CONCERNS have been raised about attempts to stop councillors from sharing information about active travel schemes being put forward by BCP Council.

Emails sent to councillors with details of projects planned in their wards have all asked that the information be kept “confidential”.

Councillor Drew Mellor, the leader of the Conservative opposition, said it amounted to “banning” councillors from discussing proposals with the public.

A number of schemes have been – or are being – introduced by the council through the government’s emergency active travel fund which has seen it awarded more than £1.5 million.

Concerns have been raised about many of the proposals and that people who would be most affected by them have not been consulted.

Earlier this month the council scrapped plans to block part of East Overcliff Drive in Bournemouth to through-traffic due to a backlash from hoteliers in the area.

And opposition Conservative councillors have said this could have been avoided had greater consultation been carried out before schemes were announced and criticised attempts to prevent them sharing information with the public.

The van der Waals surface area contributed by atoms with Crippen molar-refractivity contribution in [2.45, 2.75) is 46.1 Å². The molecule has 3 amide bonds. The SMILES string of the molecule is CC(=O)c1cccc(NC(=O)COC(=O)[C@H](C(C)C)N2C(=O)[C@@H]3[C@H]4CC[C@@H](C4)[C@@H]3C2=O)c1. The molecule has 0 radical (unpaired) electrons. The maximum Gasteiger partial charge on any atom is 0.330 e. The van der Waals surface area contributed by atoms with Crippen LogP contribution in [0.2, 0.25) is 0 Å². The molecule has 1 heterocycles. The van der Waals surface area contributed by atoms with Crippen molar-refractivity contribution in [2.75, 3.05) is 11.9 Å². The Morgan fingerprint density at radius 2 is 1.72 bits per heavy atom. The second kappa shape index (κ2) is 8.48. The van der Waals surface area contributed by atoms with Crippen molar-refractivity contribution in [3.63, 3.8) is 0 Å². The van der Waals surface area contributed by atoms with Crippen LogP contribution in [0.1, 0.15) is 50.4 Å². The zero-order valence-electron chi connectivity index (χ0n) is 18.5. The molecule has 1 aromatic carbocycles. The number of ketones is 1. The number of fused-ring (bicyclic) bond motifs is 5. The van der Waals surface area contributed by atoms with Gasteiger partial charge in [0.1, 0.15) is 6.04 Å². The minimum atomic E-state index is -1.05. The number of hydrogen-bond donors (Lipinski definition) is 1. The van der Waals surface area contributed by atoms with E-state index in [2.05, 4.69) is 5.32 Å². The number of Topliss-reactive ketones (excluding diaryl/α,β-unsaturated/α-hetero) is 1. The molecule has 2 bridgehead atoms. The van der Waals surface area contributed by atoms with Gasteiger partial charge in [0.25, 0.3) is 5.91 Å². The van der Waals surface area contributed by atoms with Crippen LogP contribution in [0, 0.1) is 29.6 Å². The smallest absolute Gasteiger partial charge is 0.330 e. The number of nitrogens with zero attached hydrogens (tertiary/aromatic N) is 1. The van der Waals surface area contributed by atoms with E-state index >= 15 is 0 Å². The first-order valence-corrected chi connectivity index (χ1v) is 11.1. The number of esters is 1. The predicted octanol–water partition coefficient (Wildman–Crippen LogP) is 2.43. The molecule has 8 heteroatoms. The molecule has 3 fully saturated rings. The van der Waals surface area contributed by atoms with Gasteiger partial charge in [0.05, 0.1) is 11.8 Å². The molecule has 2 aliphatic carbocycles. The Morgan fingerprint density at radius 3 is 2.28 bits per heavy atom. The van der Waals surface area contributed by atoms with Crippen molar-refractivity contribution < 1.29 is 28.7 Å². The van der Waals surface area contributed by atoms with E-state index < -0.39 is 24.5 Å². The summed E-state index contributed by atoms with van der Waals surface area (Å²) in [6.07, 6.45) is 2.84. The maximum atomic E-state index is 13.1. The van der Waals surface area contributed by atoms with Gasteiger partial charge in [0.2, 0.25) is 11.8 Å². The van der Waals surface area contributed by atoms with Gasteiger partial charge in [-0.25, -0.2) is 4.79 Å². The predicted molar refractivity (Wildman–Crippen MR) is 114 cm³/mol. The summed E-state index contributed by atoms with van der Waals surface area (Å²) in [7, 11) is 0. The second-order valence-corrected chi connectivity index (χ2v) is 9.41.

Emails sent out to councillors have requested that information be "kept confidential" and that it is "not distributed further to avoid confusion with the corporate communications currently being prepared".

"We are amazed that Vikki Slade, let alone her transport portfolio holder [councillor Andy Hadley], can be so opposed to any form of consultation with the public that they would overrule officers’ recommendations to consult and go far enough to attempt to ban councillor colleagues from discussing these schemes with their residents,” their leader, councillor Drew Mellor, said.

“This is the least transparent council I have ever seen and you have to question how long the independent or Boscombe Labour members will continue to have confidence in this anti-consultation, anti-car, dogma-driven liberal alliance."

The council’s cabinet will be asked to retrospectively approve the schemes it has implemented when it meets on September 9.

A report published ahead of the meeting says the seven-day timeframe within which projects had to be put together meant consultation could only be carried out with Cllr Hadley before they had to be submitted.

"Due to the scale of the task and short timescale, officers were only able to consult with the portfolio holder for transport during the latter stages of the process close to the submission date and it was not possible to meet cabinet timescales for reporting or to facilitate wider cabinet or ward member engagement," it says.

The council did not comment on the concerns raised by Cllr Mellor that ward councillors had been “banned” from discussing projects with the public.